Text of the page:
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Longest Record of Continuous Carbon Flux Data is Now Publicly Available

Berkeley Lab tools foster collaboration amongst a global coalition of ecosystem researchers

Around the world—from tundra to tropical forests, and a variety of ecosystems in between—environmental researchers have set up micrometeorological towers to monitor carbon, water, and energy fluxes, which are measurements of how carbon dioxide (CO2), water vapor and energy (heat) circulate between the soil, plants and atmosphere. Most of these sites have been continuously collecting data, some for nearly 25 years, monitoring ecosystem-level changes through periods of extreme droughts and rising global temperatures. Each of these sites contributes to a regional network—i.e. the European Network (Euroflux) or the Americas Network (AmeriFlux)—and the regional networks together comprise a global network called FLUXNET.

This map shows all of the tower sites around the world that contributed observations to the FLUXNET 2015 data release. Credit: http://fluxnet.fluxdata.org/

This map shows all of the tower sites around the world that contributed observations to the FLUXNET 2015 data release. Credit: http://fluxnet.fluxdata.org/

Recognizing that a plethora of scientific insights could be gleaned from this information, over 450 sites worldwide are sharing their observation data with the FLUXNET database. The project’s most recent data release—FLUXNET2015—includes some of the longest continuous records of ecosystem data ever taken. The information has undergone extensive quality checks and controls (QA/QC) and is now publicly available online.

Computer scientists at the Department of Energy’s (DOE’s) Lawrence Berkeley National Laboratory (Berkeley Lab) contributed to the development of the FLUXNET database and website, as well as the software tools that automatically perform QA/QC and fill gaps in field observations. They also helped build tools that allow researchers to easily upload, download and share datasets, as well as track how and where each site’s data will be used. Much of this work was done in collaboration with colleagues at the Max Planck Institute of Biogeochemistry and the Universities of California-Berkeley (UC Berkeley), Virginia (UVA) and Tuscia, Italy.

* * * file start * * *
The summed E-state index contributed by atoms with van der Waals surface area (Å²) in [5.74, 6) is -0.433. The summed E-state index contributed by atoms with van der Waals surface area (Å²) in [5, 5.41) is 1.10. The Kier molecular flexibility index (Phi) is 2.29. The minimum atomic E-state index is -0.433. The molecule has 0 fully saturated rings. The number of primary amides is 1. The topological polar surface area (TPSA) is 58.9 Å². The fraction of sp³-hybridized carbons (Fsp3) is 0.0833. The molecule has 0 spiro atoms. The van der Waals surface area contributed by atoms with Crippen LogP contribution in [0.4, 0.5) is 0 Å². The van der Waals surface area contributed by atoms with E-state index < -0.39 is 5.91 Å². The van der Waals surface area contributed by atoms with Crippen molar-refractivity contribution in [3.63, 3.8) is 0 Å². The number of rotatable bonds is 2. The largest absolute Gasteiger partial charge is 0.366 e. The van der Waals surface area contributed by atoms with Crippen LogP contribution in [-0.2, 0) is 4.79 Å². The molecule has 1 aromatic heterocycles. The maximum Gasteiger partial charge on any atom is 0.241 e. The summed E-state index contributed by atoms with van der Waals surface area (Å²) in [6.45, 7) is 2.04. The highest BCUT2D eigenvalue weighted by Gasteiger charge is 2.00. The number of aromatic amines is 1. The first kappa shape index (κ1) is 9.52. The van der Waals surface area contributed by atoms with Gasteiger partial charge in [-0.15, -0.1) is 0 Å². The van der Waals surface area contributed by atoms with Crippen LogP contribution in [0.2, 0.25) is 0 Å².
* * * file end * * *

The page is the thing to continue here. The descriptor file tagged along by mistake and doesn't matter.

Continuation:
The AmeriFlux Management Project, which is funded by the DOE and led by Berkeley Lab, the European Ecosystems Fluxes Database and FLUXNET project, worked with several regional networks to process and harmonize all of the information in the FLUXNET2015 release.

This diagram of the fast carbon cycle shows the movement of carbon between land, atmosphere, and oceans. Yellow numbers are natural fluxes, and red are human contributions in gigatons of carbon per year. White numbers indicate stored carbon. Credit: NASA http://earthobservatory.nasa.gov/Features/CarbonCycle/

This diagram of the fast carbon cycle shows the movement of carbon between land, atmosphere, and oceans. Yellow numbers are natural fluxes, and red are human contributions in gigatons of carbon per year. White numbers indicate stored carbon. Credit: NASA http://earthobservatory.nasa.gov/Features/CarbonCycle/

According to Dennis Baldocchi, UC Berkeley Professor and FLUXNET Principal Investigator, this data is allowing researchers to ask questions about long-term trends in climate and ecosystem health that would have previously been impossible to investigate. The data could also be used to help a variety of people, from meteorologists to farmers, make better-informed decisions.

“We know that the concentration of CO2 changes in an ecosystem over time, and now we can look at how these changes affect the photosynthesis or water usage of an entire forest or desert,” he says. “We can also look at the affects of extreme weather events—like hot and cold spells—on an ecosystem.”

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